'Steel Pennies don't come from or go to heaven' (6mx2m cast iron by H Dows & Sons Ltd, Huddersfield 1993)
SITE: On the road outside D Mill (east entrance).
DETAILS: A piece commissioned by the Henry Moore Institute and now sited permanently in the location of what was a weighbridge used by Crossleys Carpets. The cast iron slabs used in place of the normal weighbridge fascias have been inscribed with the words "Some sandstone some limestone enclosed for some reason". Lawrence Weiner's purpose in creating the piece is explored in a catalogue (Steel pennies) available from the HMI in Leeds.

'Filter' 1990 (approx 2mx2m. Bronze)
SITE: A-Mill (ground floor window)
DETAILS: John Newling is an installation artist and the Professor of Installation Sculpture at Nottingham Trent University. This piece - which is easily overlooked - was one of several similar items in Newling's show at the Henry Henry Moore Studio. The bronze infill panel has a small central hole and fills one of the ground floor windows of (the as-yet undeveloped) A-Mill. Early photographs show the panel to have been polished and reflective.

Besides residual work left by Henry Moore Studio artists, the Dean Clough Studio Artists have also been commissioned to provide pieces for suitable areas during the development of the site. Among these are:


'Ram' and 'Phoenix' c. 1994/5 (approx 8m and 9m high respectively. Aluminium strips)
SITE: G Mill car park ('Ram') and F Mill car park ('Phoenix')
DETAILS: Both of these pieces were created by the Bradford-based artist and sometime Dean Clough artist Frank Darnley (a close collaborator with IOU Theatre, which is also based at Dean Clough). Originally commissioned for the carnival parade at successive Bradford Festivals, they were subsequently purchased by the Chairman of Dean Clough, Sir Ernest Hall. The combined themes of wool and regeneration (as symbolised by the Phoenix) are obviously pertinent to Dean Clough.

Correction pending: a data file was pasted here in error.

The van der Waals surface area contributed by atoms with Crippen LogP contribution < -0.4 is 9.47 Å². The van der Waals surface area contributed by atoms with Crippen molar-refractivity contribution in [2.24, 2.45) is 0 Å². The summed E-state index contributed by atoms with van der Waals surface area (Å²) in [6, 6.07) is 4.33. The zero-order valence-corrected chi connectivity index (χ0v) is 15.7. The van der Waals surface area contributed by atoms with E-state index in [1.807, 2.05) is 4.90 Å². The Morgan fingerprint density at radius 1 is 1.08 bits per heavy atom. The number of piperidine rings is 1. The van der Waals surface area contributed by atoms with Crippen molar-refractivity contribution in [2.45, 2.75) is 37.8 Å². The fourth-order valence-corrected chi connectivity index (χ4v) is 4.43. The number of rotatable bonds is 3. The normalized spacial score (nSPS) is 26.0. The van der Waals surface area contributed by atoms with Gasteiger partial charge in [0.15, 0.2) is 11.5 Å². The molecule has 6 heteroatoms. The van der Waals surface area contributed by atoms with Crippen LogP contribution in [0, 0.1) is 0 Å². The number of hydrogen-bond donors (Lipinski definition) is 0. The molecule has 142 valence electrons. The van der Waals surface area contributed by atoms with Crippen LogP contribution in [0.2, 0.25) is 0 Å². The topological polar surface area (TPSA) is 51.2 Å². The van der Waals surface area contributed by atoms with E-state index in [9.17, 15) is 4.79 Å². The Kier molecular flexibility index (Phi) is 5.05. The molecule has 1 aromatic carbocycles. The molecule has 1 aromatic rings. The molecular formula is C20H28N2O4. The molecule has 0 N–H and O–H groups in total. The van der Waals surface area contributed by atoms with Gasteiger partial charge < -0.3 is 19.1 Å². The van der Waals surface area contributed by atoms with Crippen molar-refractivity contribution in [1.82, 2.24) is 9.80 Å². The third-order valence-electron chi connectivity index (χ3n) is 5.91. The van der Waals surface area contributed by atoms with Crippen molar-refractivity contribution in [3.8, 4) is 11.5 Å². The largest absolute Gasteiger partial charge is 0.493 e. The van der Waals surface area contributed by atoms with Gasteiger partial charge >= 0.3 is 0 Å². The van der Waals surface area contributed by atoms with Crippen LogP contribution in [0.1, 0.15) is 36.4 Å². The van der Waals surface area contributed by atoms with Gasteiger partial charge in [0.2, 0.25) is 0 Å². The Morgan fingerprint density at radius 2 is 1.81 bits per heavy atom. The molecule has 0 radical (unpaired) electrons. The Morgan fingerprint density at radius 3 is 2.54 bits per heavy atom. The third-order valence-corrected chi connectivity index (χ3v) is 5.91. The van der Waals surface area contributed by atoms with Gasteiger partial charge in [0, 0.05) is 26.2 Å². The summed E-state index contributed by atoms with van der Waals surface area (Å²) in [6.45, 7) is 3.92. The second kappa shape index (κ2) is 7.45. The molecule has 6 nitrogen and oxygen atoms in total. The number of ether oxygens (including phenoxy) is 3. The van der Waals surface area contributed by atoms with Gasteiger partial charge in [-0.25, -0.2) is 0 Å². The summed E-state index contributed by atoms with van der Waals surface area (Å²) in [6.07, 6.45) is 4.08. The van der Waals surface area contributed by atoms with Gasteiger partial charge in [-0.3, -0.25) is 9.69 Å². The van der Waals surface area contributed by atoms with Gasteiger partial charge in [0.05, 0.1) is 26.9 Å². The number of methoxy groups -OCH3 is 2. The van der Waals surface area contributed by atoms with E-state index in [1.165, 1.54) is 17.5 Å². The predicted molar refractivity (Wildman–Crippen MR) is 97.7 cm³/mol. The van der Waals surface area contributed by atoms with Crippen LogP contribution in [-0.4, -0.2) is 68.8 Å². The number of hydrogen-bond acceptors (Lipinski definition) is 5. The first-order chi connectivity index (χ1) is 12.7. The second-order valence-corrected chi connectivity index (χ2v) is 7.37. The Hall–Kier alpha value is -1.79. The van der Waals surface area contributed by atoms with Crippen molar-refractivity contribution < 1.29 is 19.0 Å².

'True North' c.1988 (approx 7m long. Polished aluminium)
SITE: D-Mill (halfway up the west-facing wall, below the Crossley Gallery)
DETAILS: The words 'True North', welded in aluminium, are often mistaken for a company logo. The piece was in fact produced by artist and Henry Moore Institute collaborator Paul Bradley to be suspended on a derelict building at a sculpture exhibition in Middlesborough sometime in the late 80's.

'Ram' c.1990 (approx 1m long. Cast iron)
SITE: E-Mill steps (cemented on wall)
'Three Heads' c. 1990 (approx. 80cms tall. Carved stone)
SITE: Bowling Mill (recessed in gable wall)
DETAILS: Edward Cronshaw is one of the Dean Clough artists. These pieces were produced as part of a 'Percent for Arts' scheme which funded artworks from within contractural regeneration budgets. The male attributes of the ram are conspicuously displayed.

The 20th Century Design Collection
SITE: Various Pieces on show throughout the site
DETAILS: Morce Ambler is one of the Uk’s leading authorities on 20th Century furniture design. The aim of The 20th Century Design Collection is to celebrate the best of British in the contemporary period. Although stored at Dean Clough, the collection is not on public show. Visitors with a specific interest should contact Morce Ambler.

View The 20th Century Design Collection >